Elections are decided in the swing states. We know how Massachusetts and Mississippi will vote. The battle will take place in Florida, Georgia, North Carolina, Virgina, Pennsylvania, Ohio, Michigan, Iowa, Wisconsin, and Colorado, and it will be decided by Obama-Trump voters. They haven’t forgotten that, during two decades’ time, Democrats exported their jobs and rewarded them with gigs. The question is, will their resentment overcome their reluctance? They might fear Donald’s destructive potential, but they’ll be inclined to vote for someone who has been wrecking the political and economic system that cut them down from working class to working poor with no hope of escape. Donald has a solid chance of winning.

For Democrats, the only path forward is behind: the Party must welcome, and actually represent, employees whose lives and labor and services are valued as essential contributions to society. The former working class won’t be satisfied until they see Bill and Hillary, Barack and Joe enact an auto-da-fé through the streets of Washington accompanied by a dreary huddle of bankers, VCs, bond traders, and Tech CEOs in quest of a genuine catharsis in which the pain of their guilt and self loathing swells and burns and finally grows so unbearable that they literally curse themselves and beg to be forgiven.

If candidates Biden and Harris, and the wider Democratic Party, fail to recognize and renounce the worst elements of the high-tech, financialized New Economy they’re in bondage to, and neglect to reach out to Obama-Trump swing voters with genuine understanding, compassion, and respect — not to mention actual, regulatory solutions — Donald might well be elected again, exactly as he was in 2016: by swing-state Democrats who have had enough.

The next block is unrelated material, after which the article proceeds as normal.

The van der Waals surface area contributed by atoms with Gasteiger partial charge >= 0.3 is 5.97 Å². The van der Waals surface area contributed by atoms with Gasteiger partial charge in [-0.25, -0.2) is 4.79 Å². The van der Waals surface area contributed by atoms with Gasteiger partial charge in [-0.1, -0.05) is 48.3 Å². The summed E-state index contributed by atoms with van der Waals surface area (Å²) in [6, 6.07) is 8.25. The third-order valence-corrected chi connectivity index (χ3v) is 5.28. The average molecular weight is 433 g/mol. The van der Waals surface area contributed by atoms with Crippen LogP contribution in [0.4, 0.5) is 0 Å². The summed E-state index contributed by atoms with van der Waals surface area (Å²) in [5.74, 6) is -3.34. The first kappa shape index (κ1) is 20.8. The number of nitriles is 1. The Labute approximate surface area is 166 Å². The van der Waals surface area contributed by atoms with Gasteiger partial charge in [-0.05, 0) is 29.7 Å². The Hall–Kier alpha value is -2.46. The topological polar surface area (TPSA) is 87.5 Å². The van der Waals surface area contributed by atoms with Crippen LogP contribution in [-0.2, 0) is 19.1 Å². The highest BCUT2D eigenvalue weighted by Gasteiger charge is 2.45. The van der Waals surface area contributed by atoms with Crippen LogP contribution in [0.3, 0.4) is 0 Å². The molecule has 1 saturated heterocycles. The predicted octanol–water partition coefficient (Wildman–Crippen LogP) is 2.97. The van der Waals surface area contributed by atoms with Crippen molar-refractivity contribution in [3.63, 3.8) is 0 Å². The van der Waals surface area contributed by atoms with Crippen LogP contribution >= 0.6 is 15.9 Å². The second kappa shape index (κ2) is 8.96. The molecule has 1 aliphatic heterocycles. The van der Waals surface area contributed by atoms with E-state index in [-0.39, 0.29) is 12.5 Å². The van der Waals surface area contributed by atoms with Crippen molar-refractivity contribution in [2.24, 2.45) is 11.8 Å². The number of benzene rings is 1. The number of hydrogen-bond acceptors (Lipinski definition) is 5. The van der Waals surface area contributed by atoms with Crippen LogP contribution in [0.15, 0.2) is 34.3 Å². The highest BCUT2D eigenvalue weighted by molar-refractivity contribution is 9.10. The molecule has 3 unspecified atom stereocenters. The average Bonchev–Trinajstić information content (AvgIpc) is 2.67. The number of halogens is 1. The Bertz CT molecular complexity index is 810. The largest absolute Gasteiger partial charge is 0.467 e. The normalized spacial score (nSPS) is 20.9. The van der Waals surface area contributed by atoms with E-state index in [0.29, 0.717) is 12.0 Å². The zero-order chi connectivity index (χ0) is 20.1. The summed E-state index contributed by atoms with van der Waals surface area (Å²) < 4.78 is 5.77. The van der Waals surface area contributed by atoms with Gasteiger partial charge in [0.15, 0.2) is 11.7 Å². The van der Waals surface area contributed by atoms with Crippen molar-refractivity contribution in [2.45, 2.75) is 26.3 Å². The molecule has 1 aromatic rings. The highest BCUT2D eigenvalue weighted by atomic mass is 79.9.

Alt-Market: Election 2020 – The Worst Case Scenario Is The Most Likely One

Brandon Smith at Alt-Market talks about this year’s Presidential election and what may happen in Election 2020: The Worst Case Scenario Is The Most Likely One

…For the past few month my suspicion is that there might not be an election at all. But let’s look at the factors that are in place:

1) Joe Biden, the Dem candidate, appears to have stage four dementia. Either that, or he is a very good actor. This is another situation where I am questioning WHY? Why would the establishment run Biden (like they ran Clinton), perhaps the worst possible choice if they hope to rally people against Trump and conservatives?

Maybe Trump is meant to stay in office for another four years, because Biden appears to have no capacity to hold the attention of an audience (again, unless his Alzheimer’s is an act).  That said, if the economic decline is severe enough into November, the election numbers could still be very close because of the backlash against Trump.  Close elections are the easiest for the establishment to manipulate one way or the other.

2) Leftists hate Trump so thoroughly that they would vote for anyone at this point just to get rid of him; but will this fervor be enough to sway moderate Dems to participate if Biden continues his displays of mental frailty?

3) The pandemic lockdowns and viral spread are likely to hit hard by November. Meaning, there is a chance that people will find it difficult to vote at all, unless the votes are handled by mail-in or by electronic means.

4) Electronic or mail-in voting will not be trusted by the public on either side. Whoever wins will be accused of cheating.

5) Civil unrest and violence is almost guaranteed in the lead up to the elections, which could frighten people away from voting booths if they are even in operation.

These factors and more lead me to predict that Election 2020 will be a contested election which ends with Trump staying in office but accused of usurping the democratic process. This outcome is the worst possible outcome and also the most advantageous for the globalist establishment.

The elites are even hinting publicly that this is about to happen. For those of you that have been reading my work for many years, the name “Max Boot” might sound familiar. In my article ‘How Globalists Will Attempt To Control Populations Post Collapse’, published in 2016, I outlined writings by Council on Foreign Relations member Max Boot on the Malaysian Model, a method he describes as the perfect strategy for taking control of a population and destroying an insurgency.